Peterman did not commit a turnover, but coaches routinely pointed out to Peterman that he held onto the ball too long. He was sacked more than any of the Vols' other quarterbacks, though Peterman also showed some scrambling ability when he converted back-to-back third-and-10 situations.

Dobbs appeared to lose an unforced fumble after the sophomore was flushed from the pocket and prepared to scramble to make a play. Dobbs earlier engineered a mid-range scoring drive that nearly saw disaster strike first.

Dobbs and Jalen Hurd got tangled up in the first-down exchange, with Hurd bobbling the ball into the air and the heart of the defense before snatching it back for a modest gain. Dobbs scrambled and was brought down in the open field by Colton Jumper before firing a completion to tight end Alex Ellis moments later.

Hurd cleaned up that possession with a 20-yard stroll into the end zone in which the freshman tailback was never touched.

Both Dobbs and Peterman were unable to push the offense off its goal line following the successful stints by Worley and Ferguson. Both series with the offense backed to its 1-yard line ended in defensive victories, per Jones.

Yet Jones also liked the group progression of the quarterbacks but continued to emphasize the catastrophic turnovers could not happen. Each of the quarterbacks' three turnovers occurred in the red zone.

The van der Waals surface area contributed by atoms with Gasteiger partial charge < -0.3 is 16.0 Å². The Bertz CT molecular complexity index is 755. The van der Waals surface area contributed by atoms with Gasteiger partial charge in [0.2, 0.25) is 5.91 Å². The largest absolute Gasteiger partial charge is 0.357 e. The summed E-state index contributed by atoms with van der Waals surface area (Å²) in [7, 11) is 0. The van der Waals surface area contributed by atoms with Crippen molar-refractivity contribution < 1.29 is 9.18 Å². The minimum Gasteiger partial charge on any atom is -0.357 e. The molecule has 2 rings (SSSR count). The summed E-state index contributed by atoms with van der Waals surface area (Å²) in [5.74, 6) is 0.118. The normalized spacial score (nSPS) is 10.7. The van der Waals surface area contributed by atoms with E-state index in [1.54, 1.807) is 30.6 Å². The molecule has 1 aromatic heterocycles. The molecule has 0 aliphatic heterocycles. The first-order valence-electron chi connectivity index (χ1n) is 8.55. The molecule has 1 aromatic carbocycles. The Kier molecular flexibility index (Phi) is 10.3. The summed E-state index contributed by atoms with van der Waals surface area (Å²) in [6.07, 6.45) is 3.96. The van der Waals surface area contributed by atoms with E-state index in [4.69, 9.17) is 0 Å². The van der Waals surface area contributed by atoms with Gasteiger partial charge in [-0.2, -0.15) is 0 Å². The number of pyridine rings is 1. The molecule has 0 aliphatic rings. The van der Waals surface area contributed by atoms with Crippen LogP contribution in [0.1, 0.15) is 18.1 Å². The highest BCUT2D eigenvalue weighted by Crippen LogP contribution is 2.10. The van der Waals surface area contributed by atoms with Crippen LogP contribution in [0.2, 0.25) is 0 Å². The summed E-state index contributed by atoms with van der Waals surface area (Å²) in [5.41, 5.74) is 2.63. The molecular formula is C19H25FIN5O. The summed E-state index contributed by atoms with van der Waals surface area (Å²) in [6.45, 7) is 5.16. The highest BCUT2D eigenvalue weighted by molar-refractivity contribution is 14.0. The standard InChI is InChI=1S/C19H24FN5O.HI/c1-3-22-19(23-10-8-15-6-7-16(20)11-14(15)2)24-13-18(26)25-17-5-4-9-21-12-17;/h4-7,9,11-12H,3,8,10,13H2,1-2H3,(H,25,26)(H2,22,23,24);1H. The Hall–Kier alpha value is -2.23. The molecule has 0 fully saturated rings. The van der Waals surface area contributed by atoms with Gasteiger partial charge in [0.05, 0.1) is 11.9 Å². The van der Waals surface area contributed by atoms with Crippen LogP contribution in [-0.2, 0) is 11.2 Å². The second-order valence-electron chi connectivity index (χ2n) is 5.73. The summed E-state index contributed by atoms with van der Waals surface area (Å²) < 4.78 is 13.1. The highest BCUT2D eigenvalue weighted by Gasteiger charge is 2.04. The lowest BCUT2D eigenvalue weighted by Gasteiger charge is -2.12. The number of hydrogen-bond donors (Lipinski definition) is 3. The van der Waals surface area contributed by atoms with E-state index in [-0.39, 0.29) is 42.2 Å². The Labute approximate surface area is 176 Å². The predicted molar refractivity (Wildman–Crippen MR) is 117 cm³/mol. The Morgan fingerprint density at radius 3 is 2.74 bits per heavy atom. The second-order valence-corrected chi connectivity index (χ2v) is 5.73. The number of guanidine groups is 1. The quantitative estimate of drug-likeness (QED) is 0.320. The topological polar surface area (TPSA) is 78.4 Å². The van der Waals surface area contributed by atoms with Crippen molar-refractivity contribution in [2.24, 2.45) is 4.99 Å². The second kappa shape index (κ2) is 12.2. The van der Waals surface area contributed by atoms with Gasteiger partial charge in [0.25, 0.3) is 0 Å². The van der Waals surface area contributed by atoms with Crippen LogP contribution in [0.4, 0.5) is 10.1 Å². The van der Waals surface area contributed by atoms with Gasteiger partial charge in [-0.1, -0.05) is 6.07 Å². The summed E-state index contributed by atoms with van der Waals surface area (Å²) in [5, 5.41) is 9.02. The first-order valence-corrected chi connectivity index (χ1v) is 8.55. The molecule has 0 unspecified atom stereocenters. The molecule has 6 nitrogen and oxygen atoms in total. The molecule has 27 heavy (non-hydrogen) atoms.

"I'll have to watch the film. I see that position overall continuing to get better and better and better," Jones said. "I've really been pleased so far with the play of all four quarterbacks. I'm very, very encouraged. I think we have a great competitive battle going there. It's an illustration when you have competition at positions, every individual if they're a great competitor, they improve. And all four of these individuals are improving."


Marlin Lane ran with straightforward determination, and Jalen Hurd again broke some big runs as Tennessee's running backs enjoyed a strong day behind an improved offensive line.

The backs bulled piles forward when needed, but they also saw more running lanes from a Tennessee offensive line that appeared to have one of its better performances.

"I think that position group is really starting to come on," Jones said. "Marlin's been a warrior for us. He's playing with a cast and to have him back and get some game repetitions and game-speed reps was big for us today. Jalen Hurd continues to develop, and he needs as many reps as he can. So that was extremely productive for us."

The ground game in key situations, whether it was short-yardage going into the end zone or coming off the goal line, was something that junior guard Kyler Kerbyson told was a point of emphasis and pride for the unit.

"It's great. The way the offensive line works is that we want to run the ball. So if we can down in those situations or if we're down at the goal line going in, we want to run the ball and it just helps us get that mentality right," Kerbyson said. "Because when the game's on the line, we want to be able to run the ball. We don't want to have to pass it. That's the whole mind-set of the O-line."

Kerbyson also said he sees competition spurring the Vols to improve at virtually every offensive position.

"It feels great. I mean, every single one of the running backs is stepping up. I said earlier, we have so much competition between the running backs, between the quarterbacks, between the wide receivers that it makes everybody better," said the 6-4, 304-pounder from Knoxville Catholic. "And that's the same thing going on on the O-line. You don't want to be outplayed by somebody else. It's really nice."